Dos, don’ts, and general guidelines for treating Alzheimer’s patients with appropriate care and consideration.
Learn about how best to act with a person suffering from this difficult debilitation here.
Guidelines for knowing whether to be concerned about the possibility of Alzheimer’s Disease in a loved one.
Learn how to spot warning signs and how to react to what you see here.
Activities of Daily Living, or ADLs, can be parts of the day that might seem inconsequential, but for someone with Alzheimer’s, they require special attention.
Learn how to assist an Alzheimer’s patient with his or her daily needs here.
Alzheimer’s causes disorientation, which can lead to wandering.
Learn how to curb or prevent wandering, as well as ensure a safe return if your loved one is lost here.
Facts and guidelines about these debilitating conditions to help you understand different aspects of dealing with them.
Learn about effects, treatment, coping, and much more here.
Some of the best education comes from joining a group of people with common experiences or concerns who provide each other with encouragement, comfort, and advice. Alzheimer’s of Central Alabama offers a caregiver support group at our office on the 2nd and 4th Tuesdays of each month beginning at 11 a.m. For a list of other group meetings in our area please click here.
Each year, Alzheimer’s of Central Alabama hosts a Caregiver Conference, providing insight into the future of Alzheimer’s research and providing education for caregivers. For presentations and information about speakers, click here.
Frontotemporal degeneration (FTD) is a disease that affects the frontal and temporal lobes of the brain. It causes a group of brain disorders that are characterized by changes in behavior and personality, language and motor skills, and an inevitable deterioration in the person’s ability to function. FTD is often diagnosed in the middle to late 50s, when a person is actively parenting and nearing the height of his or her career. For information on this disease visit the website of The Association for Frontotemporal Degeneration.
This guide was developed by Warren T. Jones, Sr., for use by patients and caregivers as well as health care professionals in support of the growing role of home health.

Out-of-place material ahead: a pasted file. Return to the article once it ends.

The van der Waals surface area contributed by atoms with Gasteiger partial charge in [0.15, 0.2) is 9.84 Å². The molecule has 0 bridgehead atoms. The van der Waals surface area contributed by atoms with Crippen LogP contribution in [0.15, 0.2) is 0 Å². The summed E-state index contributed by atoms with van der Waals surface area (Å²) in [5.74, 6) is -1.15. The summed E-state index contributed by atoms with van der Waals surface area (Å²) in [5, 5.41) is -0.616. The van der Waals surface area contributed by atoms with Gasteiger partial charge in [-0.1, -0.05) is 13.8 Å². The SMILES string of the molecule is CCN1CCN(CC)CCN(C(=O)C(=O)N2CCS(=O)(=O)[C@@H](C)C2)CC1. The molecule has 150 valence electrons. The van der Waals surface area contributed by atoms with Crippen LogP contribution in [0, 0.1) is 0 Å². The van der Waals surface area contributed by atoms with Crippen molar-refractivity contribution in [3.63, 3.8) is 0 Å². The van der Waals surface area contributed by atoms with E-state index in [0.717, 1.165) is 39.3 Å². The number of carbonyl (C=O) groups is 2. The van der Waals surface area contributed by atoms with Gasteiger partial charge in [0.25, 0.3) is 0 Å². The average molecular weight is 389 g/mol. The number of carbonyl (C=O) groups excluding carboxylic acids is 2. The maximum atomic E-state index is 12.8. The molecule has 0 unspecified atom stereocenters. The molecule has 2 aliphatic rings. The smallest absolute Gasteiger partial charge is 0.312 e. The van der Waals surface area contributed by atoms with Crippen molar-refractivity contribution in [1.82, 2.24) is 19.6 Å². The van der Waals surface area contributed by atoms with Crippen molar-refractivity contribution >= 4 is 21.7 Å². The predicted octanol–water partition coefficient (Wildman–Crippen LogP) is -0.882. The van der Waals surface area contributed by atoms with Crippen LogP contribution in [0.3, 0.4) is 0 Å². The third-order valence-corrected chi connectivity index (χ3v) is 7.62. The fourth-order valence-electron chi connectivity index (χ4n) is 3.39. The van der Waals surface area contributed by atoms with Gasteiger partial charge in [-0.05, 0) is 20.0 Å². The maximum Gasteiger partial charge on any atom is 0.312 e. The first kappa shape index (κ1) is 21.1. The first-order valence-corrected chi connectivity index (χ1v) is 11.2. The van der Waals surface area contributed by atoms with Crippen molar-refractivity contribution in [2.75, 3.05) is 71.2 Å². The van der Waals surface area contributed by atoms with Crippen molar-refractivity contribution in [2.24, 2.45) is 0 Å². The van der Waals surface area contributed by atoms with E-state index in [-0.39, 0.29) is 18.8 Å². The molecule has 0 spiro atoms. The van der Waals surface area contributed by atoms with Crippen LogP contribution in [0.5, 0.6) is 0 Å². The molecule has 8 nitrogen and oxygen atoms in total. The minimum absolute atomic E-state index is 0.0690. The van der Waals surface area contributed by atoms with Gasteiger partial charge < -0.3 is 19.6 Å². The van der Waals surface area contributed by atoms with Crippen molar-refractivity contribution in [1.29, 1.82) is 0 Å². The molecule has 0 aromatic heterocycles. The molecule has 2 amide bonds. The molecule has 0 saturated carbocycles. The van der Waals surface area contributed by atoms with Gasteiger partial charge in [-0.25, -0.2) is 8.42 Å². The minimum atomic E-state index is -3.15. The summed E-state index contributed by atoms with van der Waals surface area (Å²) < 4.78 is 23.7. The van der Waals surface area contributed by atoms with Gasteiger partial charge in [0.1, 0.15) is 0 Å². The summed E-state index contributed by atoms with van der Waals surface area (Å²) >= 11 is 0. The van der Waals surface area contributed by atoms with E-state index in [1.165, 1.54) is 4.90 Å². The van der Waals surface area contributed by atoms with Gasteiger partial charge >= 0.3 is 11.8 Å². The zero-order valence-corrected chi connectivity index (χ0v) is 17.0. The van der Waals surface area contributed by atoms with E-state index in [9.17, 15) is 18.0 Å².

He dedicated the guide to his wife, Bobbie J. Jones, PhD, who has Alzheimer’s. Click here.
This information packet outlines the details of eligibility for the following programs offered by the Alabama Medicaid Agency: Medicaid for Institutional Care, Home and Community Based Waivers and SSI Related Medicaid. Click here.
Alzheimer’s of Central Alabama has declared 2018 to be the year of the brain. Follow along as we provide tips to help keep your brain healthy, from diet, to exercise to proper rest, there are some basic things to do to improve your overall brain health.
This article was provided by Social Security Disability Help, an independent organization dedicated to helping people of all ages receive Social Security disability benefits. For any additional information or assistance with your claim, their staff can be reached at firstname.lastname@example.org.
As one of America’s leading educators on dementia, Teepa Snow’s philosophy is reflective of her education, work experience, available medical research, and first-hand caregiving interactions. Her person-centered approach evolved to meet the complex and unique needs of individuals using effective and structured technique. ACA has 9 educational videos which can be checked out from our resource library. To see the full list available, click here.
Lynda Everman has spent most of her adult life as a caregiver, first for her dad who, in 1994, showed symptoms of vascular dementia, and then for her husband who was diagnosed w MCI in 1997 and passed away in 2012. In 2010 she stepped out from the shadows and silence of caregiving to join fellow advocate Kathy Siggins in a national campaign for a semi postal stamp to raise funds for Alzheimer’s research. A retired Human Resources professional from the University of California, she is determined to change the trajectory of Alzheimer’s disease through public policy and increased funding for biomedical research.
If you wish to educate yourself and connect with clinical trials helping patients and caregivers please click here: